Friday was a rainy day in America's capital, which seemed appropriate for a national day of mourning, as world leaders gathered in Washington's National Cathedral for the state funeral of the popular 40th president.
The service included eulogies that managed to mix gentle humor with large lump-in-the-throat sentiments. Former presidents Bill Clinton, the elder George Bush, Jimmy Carter and Gerald Ford all sat near one another, each accompanied by his wife. Sitting across the aisle, closest to Nancy Reagan, was President George W. and First Lady Laura Bush, and, near them, Vice President Dick and Lynn Cheney.
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Added the President: "Ronald Reagan belongs to the ages now, but we preferred it when he belonged to us."
The elder Bush, his voice choking with emotion, said America loved Reagan because he was "strong and gentle. ... As his Vice-President for eight years, I learned more from Ronald Reagan than from anyone I encountered in all my years of public life."
Bush also managed to elicit a smile from Mrs. Reagan when he recalled how he once asked the President how his meeting went with South African Bishop Desmond Tutu. Replied Reagan: "So-so."
Before the funeral, when the casket was still in the Capitol Rotunda being prepared for the funeral cortege to the cathedral, Mrs. Reagan caressed the flag-draped coffin, gave it a kiss and several gentle pats and shared what appeared to be final words with her husband of 52 years.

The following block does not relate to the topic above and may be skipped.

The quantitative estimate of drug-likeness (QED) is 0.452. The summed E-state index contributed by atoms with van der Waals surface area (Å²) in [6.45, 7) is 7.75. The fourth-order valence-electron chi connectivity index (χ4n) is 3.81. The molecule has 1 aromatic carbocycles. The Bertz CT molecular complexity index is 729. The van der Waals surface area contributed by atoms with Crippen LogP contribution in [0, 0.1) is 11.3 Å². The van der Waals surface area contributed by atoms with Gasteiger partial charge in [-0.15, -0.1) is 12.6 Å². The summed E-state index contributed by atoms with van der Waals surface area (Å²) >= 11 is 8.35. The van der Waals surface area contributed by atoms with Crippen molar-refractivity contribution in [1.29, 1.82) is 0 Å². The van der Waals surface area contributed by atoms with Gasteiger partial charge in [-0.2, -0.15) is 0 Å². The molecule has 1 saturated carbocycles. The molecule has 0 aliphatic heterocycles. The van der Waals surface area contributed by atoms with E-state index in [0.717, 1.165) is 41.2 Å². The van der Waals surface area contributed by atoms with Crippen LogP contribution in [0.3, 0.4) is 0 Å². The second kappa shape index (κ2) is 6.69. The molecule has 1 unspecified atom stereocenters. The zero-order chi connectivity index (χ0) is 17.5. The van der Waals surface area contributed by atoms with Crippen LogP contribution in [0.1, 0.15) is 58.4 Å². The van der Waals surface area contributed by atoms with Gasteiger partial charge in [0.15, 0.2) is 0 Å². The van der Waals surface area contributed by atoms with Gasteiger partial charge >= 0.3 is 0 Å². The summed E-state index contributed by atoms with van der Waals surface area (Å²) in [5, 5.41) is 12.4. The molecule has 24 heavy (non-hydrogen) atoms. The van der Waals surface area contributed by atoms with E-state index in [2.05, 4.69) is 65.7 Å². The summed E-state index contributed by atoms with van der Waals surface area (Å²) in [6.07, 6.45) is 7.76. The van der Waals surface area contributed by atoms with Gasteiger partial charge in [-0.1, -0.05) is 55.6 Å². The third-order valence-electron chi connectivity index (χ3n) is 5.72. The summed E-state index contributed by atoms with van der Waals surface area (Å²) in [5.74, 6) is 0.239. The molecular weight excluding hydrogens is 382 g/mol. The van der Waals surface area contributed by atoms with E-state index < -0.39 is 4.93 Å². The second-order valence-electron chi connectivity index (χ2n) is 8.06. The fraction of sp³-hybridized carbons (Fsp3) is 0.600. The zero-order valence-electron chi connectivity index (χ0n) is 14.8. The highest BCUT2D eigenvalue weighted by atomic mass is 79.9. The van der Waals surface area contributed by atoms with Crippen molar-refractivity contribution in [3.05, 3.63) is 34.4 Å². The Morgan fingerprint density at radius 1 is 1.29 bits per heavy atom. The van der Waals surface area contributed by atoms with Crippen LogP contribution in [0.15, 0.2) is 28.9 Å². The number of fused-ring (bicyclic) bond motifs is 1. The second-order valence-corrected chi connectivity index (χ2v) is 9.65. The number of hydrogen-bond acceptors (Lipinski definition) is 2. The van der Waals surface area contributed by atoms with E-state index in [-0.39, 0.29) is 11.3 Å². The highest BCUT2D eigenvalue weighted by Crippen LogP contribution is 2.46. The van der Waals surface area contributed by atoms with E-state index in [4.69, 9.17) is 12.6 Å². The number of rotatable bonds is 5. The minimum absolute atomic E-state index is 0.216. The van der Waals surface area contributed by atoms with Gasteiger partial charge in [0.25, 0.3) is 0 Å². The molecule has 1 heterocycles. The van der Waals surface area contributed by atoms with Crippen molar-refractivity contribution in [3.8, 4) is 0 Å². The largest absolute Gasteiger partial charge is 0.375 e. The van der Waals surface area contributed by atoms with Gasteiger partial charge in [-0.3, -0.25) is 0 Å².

Because of a series of small strokes, former British Prime Minister Margaret Thatcher planned ahead, and videotaped a eulogy last February. She, along with current Prime Minister Tony Blair and Prince Charles, attended the funeral, as did former Soviet leader Mikhail Gorbachev.
Said Thatcher, who referred to her friend as "Ronnie": "His politics had a freshness and optimism that won converts from every class and every nation – and ultimately from the very heart of the evil empire."
Reagan's three surviving children, Patti Davis, Ron and Michael, sat alongside Mrs. Reagan at the cathedral, and were referred to by the elder Bush – who turns 80 on Sunday – as "the kids." A daughter, Maureen, died from cancer in 2001, and, as Bush said, she is now with her father.